(5.) My first visit. The moment I first stepped onto the sound stage and saw the set for Room itself: a wooden shed, but with big square ‘blacks’ (to vary the light through the skylight) angled above it so it looked like a weird little Noah’s Ark, dwarfed by the huge space. Inside, the shed was so much more shabby and grubby than I’d imagined it, and I realized one important way the movie would be different from the book: in the novel, we only see through Jack’s eyes, but the film would have to pull off the trick of showing us how things really looked in that prison cell as well as the rose-tinted way Jack saw them.
(4.) The moment Jacob shouted out to warn a Grip not to trip over a wire, and I realized it was possible for a child actor to star in several films, with hordes of adults fussing over his every move, and still be a nice, ordinary kid.
(3.) The wonderfully perfectionist Production Designer really wanted snow for the final scene, in which Jack and Ma emerge into a wintry world after saying goodbye to the shed in which they spent all those years. But apparently fake snow – made of potato – is hell to clean up, and would have really eaten into the budget. So no to snow. (A previous morning, when we didn’t want any, there was lots of snow that had to be hosed away with hot water.) But then on the day, Mother Nature provided: faint but visible snowflakes spiraling poignantly down on Ma and Jack as they walked hand in hand into their future.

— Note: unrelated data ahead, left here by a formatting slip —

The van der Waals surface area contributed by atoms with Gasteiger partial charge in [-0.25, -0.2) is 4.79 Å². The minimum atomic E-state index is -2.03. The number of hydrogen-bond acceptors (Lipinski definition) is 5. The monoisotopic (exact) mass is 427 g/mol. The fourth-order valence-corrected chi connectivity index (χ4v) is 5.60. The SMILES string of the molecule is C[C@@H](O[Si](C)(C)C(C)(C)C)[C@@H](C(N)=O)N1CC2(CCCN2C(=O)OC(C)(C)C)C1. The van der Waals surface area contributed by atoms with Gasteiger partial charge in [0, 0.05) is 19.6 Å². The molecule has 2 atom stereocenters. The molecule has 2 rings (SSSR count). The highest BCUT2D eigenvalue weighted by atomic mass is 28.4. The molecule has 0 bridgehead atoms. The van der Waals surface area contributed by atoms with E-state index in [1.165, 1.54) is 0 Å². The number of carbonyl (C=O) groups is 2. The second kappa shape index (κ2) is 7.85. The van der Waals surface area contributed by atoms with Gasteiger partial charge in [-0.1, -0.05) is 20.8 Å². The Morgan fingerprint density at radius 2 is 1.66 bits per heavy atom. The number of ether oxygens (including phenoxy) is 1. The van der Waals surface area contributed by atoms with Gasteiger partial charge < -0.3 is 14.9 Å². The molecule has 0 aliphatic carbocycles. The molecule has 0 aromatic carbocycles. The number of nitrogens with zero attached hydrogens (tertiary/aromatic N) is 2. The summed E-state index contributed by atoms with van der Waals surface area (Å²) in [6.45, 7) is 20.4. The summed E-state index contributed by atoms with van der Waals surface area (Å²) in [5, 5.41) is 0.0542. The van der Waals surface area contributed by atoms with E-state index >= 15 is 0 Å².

(2.) There was one strikingly handsome Assistant A.D. who seemed so competent that he was always there when you needed something… and I only realized at the Wrap Party, when two of him in matching white suits walked in, that they were a pair of twin brothers. It was a shock reveal more like a movie than real life.
(1.) Paradoxically, some of my favourite parts of the film are details – actions or spoken lines – that I didn’t write. But the thing is, whenever the actors improvised something good, it was in character, and in the spirit of my script. So I’ve come to realize that it doesn’t necessarily matter how many lines get cut, and when people ask me ‘So what percentage of the book got changed?’, I tell them that’s the wrong question. What matters is, has the magic survived the translation from one art form to the other? One example: there’s a scene I put in the script in which Ma and Jack are lying in the bath and she tells him the Selkie (Fisherman captures Woman from the Sea) legend. In the book it’s a key reference, not only emphasizing the timeless, archetypal element’s of Ma’s story of captivity, but gesturing towards the possibility of escape. What made it into the finished film, instead of that conversation, was a wordless scene of Jack and Ma in the bath, splashing each other relaxedly: two people who love each other, on a tiny planet of their own, with all the time in the world. Which works even better.